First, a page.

One Who Serves
The following is an excerpt from the Distinguished Service Cross citation—an award second only to the Medal of Honor—for then-Captain Barry Gasdek for his actions in Vietnam on September 22, 1968.
When his unit came under intense enemy fire, Captain Gasdek exposed himself to the hail of bullets to encourage his men, fire his weapon and hurl hand grenades at the aggressors. … As he returned with the carriers, they came under accurate small arms and mortar fire which wounded him in the leg. Despite his painful injury, he continued on to his men and organized the evacuation of the wounded to the tracks. Carrying the most seriously injured man on his back, he crawled more than a hundred meters through a murderous barrage to the vehicles and placed him in the medic track. … When one of his radio operators was killed and the other wounded, Captain Gasdek administered first aid to the injured man and carried the radio equipment himself. … The following morning he led an attack on the enemy, forcing the aggressors from the area. During the engagement he received a shrapnel wound in the back, but again refused evacuation to remain with his troops.
During his 49 years of service in the military, Barry was a Pathfinder and a Ranger serving around the world, and in addition to the Distinguished Service Cross, he earned the Silver Star, five Bronze Stars, two Purple Hearts, a Soldier’s Medal, the Legion of Merit, and 17 Air Medals. He retired at the rank of Lieutenant Colonel.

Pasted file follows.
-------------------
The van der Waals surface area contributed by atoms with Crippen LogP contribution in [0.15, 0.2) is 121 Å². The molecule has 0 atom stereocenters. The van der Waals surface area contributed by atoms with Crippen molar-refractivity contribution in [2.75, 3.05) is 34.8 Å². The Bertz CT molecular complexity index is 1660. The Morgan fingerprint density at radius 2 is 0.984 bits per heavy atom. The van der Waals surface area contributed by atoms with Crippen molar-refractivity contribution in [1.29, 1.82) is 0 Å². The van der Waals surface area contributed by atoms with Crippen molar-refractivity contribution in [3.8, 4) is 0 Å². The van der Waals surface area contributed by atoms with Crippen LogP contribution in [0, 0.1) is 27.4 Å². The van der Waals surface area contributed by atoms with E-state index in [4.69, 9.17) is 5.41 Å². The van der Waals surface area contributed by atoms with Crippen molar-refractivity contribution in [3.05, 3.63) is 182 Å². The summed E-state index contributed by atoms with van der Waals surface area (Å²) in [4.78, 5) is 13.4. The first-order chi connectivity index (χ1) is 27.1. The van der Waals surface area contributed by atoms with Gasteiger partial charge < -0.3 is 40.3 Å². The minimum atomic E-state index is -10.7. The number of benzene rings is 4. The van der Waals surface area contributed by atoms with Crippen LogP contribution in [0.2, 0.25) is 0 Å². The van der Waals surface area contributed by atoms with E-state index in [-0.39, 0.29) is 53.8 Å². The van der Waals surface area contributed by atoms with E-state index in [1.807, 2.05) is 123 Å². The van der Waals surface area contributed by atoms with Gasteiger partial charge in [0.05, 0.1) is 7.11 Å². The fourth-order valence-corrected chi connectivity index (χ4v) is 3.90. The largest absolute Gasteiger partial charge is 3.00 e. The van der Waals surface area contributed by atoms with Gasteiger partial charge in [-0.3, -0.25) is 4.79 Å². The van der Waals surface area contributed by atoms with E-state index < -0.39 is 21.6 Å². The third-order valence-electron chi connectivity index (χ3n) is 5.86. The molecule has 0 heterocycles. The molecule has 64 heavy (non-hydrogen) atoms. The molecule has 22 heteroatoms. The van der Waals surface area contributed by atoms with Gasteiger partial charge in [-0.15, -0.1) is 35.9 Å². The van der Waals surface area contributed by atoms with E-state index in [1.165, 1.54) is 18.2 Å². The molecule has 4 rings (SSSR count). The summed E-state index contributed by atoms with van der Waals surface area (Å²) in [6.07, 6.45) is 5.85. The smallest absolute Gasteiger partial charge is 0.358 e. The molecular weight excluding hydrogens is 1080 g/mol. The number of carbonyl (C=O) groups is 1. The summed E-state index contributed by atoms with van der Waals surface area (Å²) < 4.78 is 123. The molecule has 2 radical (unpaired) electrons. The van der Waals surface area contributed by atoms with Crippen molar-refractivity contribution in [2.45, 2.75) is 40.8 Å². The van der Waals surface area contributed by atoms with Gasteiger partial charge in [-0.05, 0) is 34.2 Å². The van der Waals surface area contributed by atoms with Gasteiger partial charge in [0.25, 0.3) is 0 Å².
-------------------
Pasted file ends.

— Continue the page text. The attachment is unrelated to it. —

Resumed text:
Whether in military or civilian life, Barry has spent his life serving others.
The son of a Pennsylvania coal miner and steel worker, Barry was a Boy Scout and then an Eagle Scout. He supported his teammates as a football linebacker and offensive guard at Derry Area High and Indiana University in Pennsylvania, as well as wrestling heavyweight and serving as captain of the track team. He thought he might be a teacher and a coach, but then he was commissioned in the Army as a Second Lieutenant and had a distinguished military career.
“You just don’t know what freedoms you have in the United States until you spend time out of country,” Barry says.
Then a friend of his, a general, invited him to Wyoming to be a professor of military science for the University of Wyoming ROTC program, which he did for a decade. He then became the inaugural Wyoming State Veterans Service Officer, retiring just recently.
“That was really rewarding,” Barry says, “in the sense that you knew you helped an individual and they knew that you helped them.”
He has been active in various capacities—often as Commander—in the American Legion, VFW, Wyoming Veterans Commission, Disabled American Veterans, Army Reserve, American Red Cross, United Way, and Boys State, among other organizations.
But that was not enough. Ever generous, Barry not only gives his time but also his resources. He has established four scholarships in honor of his three siblings that support nursing, music, chemistry, and ROTC.
“When I went to Vietnam, everything I owned I could put in an AWOL bag, one of those little satchel bags,” Barry says. “So now that I’m a little better off, I don’t mind sharing with other people, and that’s one of the reasons I gave the money to the university.”
In a Congressional tribute, U.S. Sen. John Barrasso said of Barry,
LTC Barry Gasdek, Retired, has devoted his entire life to serving his country, his brothers in arms, and the people of Wyoming. He is a fighter, a mentor, a teacher, and a good man. He embodies the cowboy ethics and what it means to be a citizen of Wyoming. It is certain that the legacy of his leadership will inspire new generations of brave soldiers. On behalf of the State of Wyoming and the United States of America, I thank Barry for his service. His boots will be hard to fill.
Indeed, very large boots to fill.
Lieutenant Colonel Barry Gasdek (retired)